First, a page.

vepa

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About vepa

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  1. New diagnosis, need direction?

    I buy pedialyte powder packets and mix one into every single bottle of water I drink. If it's not pedialyte, it's a mixture of half Gatorade, half water, and a little added salt. For me, it means the electrolytes don't just relieve symptoms, but can also work to prevent them. Plain water makes things a lot worse for me, because my body doesn't retain it and it flushes out my electrolytes rather quickly. There's a lot of electrolyte options, and I've heard really good things about the banana bag oral solutions. I just prefer the convenience of simpler things like pedialyte or Gatorade that I can find in my regular grocery store. Many of the options will have the similar effects though, as they're all going to provide necessary electrolytes to stabilize POTS symptoms. Has your doctor discussed compression socks with you? They weren't life changing for me, but I definitely noticed some improvement in blood flow and recovering from symptoms quicker when I'm wearing them.
  2. Muscle tremors?

    I've never been tested for EDS. I've suspected it due to somewhat vague symptoms like bruising super easily, joint pain, and my hips dislocating and then popping back in randomly, but don't have any hypermobility at all so the doctors won't even consider it. Were her cervical instabilities diagnosed by a neurologist? I currently have a GP, a cardio, and an endo, but I really think neuro would be a lot more helpful for me. Maybe I can use this episode to get my doctor to finally give me the referral. Feeling like I've been hit by a truck is a very accurate description. I definitely think the cold could have triggered it, since at first I just felt like I was shivering before it got more extreme, but by the end I was sweating and super overheated.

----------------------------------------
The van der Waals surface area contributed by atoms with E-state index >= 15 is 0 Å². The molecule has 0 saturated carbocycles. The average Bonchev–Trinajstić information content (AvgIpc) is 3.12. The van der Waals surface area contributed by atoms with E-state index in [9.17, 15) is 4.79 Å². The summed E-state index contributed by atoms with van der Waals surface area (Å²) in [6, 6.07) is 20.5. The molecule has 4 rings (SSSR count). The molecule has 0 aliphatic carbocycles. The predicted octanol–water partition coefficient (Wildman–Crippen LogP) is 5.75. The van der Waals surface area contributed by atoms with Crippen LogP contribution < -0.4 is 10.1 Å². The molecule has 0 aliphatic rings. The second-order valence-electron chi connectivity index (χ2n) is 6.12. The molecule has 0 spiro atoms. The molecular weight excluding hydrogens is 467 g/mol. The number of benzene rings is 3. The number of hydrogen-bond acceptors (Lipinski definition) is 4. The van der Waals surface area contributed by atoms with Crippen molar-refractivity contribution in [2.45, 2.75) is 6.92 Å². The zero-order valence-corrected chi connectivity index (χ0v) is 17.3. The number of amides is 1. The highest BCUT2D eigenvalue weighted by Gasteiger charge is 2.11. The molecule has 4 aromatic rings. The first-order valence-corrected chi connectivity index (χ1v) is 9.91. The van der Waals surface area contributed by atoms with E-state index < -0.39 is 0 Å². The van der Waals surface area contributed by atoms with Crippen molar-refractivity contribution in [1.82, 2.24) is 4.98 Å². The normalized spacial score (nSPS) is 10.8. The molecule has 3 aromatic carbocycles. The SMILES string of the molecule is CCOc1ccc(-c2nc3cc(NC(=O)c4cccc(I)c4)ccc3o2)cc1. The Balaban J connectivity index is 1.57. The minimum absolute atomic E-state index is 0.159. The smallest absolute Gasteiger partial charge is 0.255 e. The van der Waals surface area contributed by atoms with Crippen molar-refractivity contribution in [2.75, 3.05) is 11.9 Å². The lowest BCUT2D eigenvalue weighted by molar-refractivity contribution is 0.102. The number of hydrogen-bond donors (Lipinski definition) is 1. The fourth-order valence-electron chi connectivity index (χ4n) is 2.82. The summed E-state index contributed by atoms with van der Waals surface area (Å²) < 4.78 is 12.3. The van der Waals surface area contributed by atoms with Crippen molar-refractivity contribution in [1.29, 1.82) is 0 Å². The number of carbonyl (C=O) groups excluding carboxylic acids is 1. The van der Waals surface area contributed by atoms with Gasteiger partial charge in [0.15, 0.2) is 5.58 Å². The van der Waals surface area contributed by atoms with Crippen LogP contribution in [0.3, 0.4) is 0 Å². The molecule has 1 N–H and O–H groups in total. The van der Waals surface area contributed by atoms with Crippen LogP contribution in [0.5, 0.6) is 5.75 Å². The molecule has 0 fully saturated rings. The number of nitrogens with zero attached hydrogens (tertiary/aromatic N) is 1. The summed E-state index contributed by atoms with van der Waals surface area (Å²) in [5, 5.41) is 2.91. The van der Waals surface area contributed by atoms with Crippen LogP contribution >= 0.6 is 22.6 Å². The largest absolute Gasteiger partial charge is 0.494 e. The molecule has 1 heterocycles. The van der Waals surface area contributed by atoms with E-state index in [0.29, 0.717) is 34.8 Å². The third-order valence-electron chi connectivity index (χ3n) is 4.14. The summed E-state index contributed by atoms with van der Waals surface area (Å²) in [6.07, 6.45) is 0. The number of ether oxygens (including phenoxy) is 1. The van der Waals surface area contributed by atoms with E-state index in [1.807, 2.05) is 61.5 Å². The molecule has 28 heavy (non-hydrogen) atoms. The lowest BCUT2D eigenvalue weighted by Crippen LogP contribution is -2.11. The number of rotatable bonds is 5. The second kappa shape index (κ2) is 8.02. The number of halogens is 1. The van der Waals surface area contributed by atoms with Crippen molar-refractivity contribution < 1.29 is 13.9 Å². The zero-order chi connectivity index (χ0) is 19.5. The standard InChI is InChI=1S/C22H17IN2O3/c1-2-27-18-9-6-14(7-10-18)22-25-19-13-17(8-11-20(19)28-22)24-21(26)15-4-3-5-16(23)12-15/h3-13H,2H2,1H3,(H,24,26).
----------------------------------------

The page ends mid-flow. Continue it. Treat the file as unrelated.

3. The other night, I had a really scary episode. All of my muscles started intensely cramping up. I was shaking and in a lot of pain and could not get my muscles to relax. I couldn't stand or really control my body much. My friend put my pulse ox on me and my heart rate was 140+ while I was lying down. My BP was also high (130/90) and it's previously always been low. This lasted for a couple hours before it finally died down. I called the doctor the next morning and he said if it happens again to go into the ER but had no other answers for me. Has anyone else experienced this?
  4. Kardia Mobile

    I think it's useful if you have abnormal heart rhythms or reason to think you're at risk for scary arrhythmias, like long qt syndrome. But for just basic POTS and tachycardia or bradycardia, a pulse ox is cheaper and just as useful.
  5. Thermotabs and Instant Nausea

    Professors and department heads and med students alike can all tell you that salt from a salt tab is still just salt. Salt tabs are recommended as another way to increase intake, but they do not provide any additional special benefits. If salt tabs are making you nauseous, taking in the same amount of salt via alternate methods should be just as beneficial.
  6. TT test tomorrow

    Take a nap prior! Often symptoms are worst in the morning because you've been lying down for a long period of time and your body forgets how to adjust to the upright position. As the day progresses and you are more active, your body adjusts. This can be simulated by relaxing and lying down for a couple hours prior to the test.